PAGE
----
Because it is considered one's duty to mourn relatives, Scripture places restrictions on when the priests should/must perform that duty.

 

In the Apostolic Writings

As He was going to be executed, women were mourning and lamenting Him (Luke 23:27).  After His death, we find the disciples mourning and weeping (Mark 16:10) as well. 

 

James, the brother of the Master, instructs us about being in the presence of the Lord:

Draw near to God and He will draw near to you. Cleanse your hands, you sinners; and purify your hearts, you double-minded.  Be miserable and mourn and weep; let your laughter be turned into mourning and your joy to gloom.   Humble yourselves in the presence of the Lord, and He will exalt you. (James 4:8-10)

 

We should mourn and weep for our relatives and our nation.  Because of our individual and collective sin, surely we deserve death!

But if we genuinely humble ourselves in the presence of the Lord, He will lift us up.

 

When Messiah returns and death has been ended...

He will wipe away every tear from their eyes; and there will no longer be any death; there will no longer be any mourning, or crying, or pain; the first things have passed away.  (Revelation 21:4)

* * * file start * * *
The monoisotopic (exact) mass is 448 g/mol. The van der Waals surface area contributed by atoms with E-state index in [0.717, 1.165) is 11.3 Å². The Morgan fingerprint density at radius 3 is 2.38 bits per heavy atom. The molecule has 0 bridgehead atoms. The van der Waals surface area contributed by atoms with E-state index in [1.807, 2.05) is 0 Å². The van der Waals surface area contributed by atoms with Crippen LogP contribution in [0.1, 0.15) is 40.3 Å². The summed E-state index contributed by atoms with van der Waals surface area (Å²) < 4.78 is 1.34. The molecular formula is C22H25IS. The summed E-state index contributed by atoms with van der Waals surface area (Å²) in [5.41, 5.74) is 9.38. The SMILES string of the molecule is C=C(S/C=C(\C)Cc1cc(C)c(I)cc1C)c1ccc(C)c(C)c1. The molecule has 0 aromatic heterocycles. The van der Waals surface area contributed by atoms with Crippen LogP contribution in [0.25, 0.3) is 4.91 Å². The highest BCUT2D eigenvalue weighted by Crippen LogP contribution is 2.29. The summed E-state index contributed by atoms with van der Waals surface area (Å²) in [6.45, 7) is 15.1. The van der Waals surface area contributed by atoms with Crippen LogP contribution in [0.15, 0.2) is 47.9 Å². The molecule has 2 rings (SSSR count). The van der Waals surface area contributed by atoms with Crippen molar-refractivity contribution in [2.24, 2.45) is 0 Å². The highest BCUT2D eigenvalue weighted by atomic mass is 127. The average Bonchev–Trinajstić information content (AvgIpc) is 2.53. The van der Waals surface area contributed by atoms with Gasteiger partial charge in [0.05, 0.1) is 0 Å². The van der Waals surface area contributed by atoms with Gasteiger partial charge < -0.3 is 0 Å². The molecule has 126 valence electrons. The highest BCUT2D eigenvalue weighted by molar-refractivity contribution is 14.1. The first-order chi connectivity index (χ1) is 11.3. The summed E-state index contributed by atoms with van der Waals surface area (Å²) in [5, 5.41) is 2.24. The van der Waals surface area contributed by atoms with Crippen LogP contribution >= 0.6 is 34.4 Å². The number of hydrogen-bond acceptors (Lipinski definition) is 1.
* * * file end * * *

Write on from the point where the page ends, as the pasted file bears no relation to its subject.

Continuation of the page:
Although we should mourn our relatives, there will no longer be death... and therefore no longer a need to mourn.

 

Other Notes

We are able to fulfill this commandment today and we should mourn the death of our relatives.

 

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Footnotes

1. Charles Wengrove, trans., Sefer HaChinuch (Jerusalem:Feldheim Publishers, 1984), vol 5, p103 [back]


Commandment Details

  • Mishneh Torah # 587
  • Mishneh Torah Book # 14
  • Mishneh Torah Book Judges
  • Mishneh Torah Category 76- Mourning
  • Reference Leviticus 10:19
  • Scripture Book Leviticus
  • Chapter 10
  • Verse 19
  • English But Aaron spoke to Moses, 'Behold, this very day they presented their sin offering and their burnt offering before the LORD. When things like these happened to me, if I had eaten a sin offering today, would it have been good in the sight of the LORD?
  • Hebrew יט וַיְדַבֵּר אַהֲרֹן אֶל-מֹשֶׁה, הֵן הַיּוֹם הִקְרִיבוּ אֶת-חַטָּאתָם וְאֶת-עֹלָתָם לִפְנֵי יְהוָה, וַתִּקְרֶאנָה אֹתִי, כָּאֵלֶּה; וְאָכַלְתִּי חַטָּאת הַיּוֹם, הַיִּיטַב בְּעֵינֵי יְהוָה.
  • Greek 19 καὶ ἐλάλησεν Ααρων πρὸς Μωυσῆν λέγων Εἰ σήμερον προσαγειόχασιν τὰ περὶ τῆς ἁμαρτίας αὐτῶν καὶ τὰ ὁλοκαυτώματα αὐτῶν ἔναντι κυρίου, καὶ συμβέβηκέν μοι ταῦτα· καὶ φάγομαι τὰ περὶ τῆς ἁμαρτίας σήμερον, μὴ ἀρεστὸν ἔσται κυρίῳ;
  • Parashah 26- Shemini
  • Positive/Negative Positive
  • Sefer Hachinuch # 264
  • Sef. Hach. Reference Leviticus 21:4
  • Sef. Hach. Command That a kohen should defile himself, and a Jew should mourn, for a deceased close relative
  • Category Marriage and Family
  • We can fullfill today Yes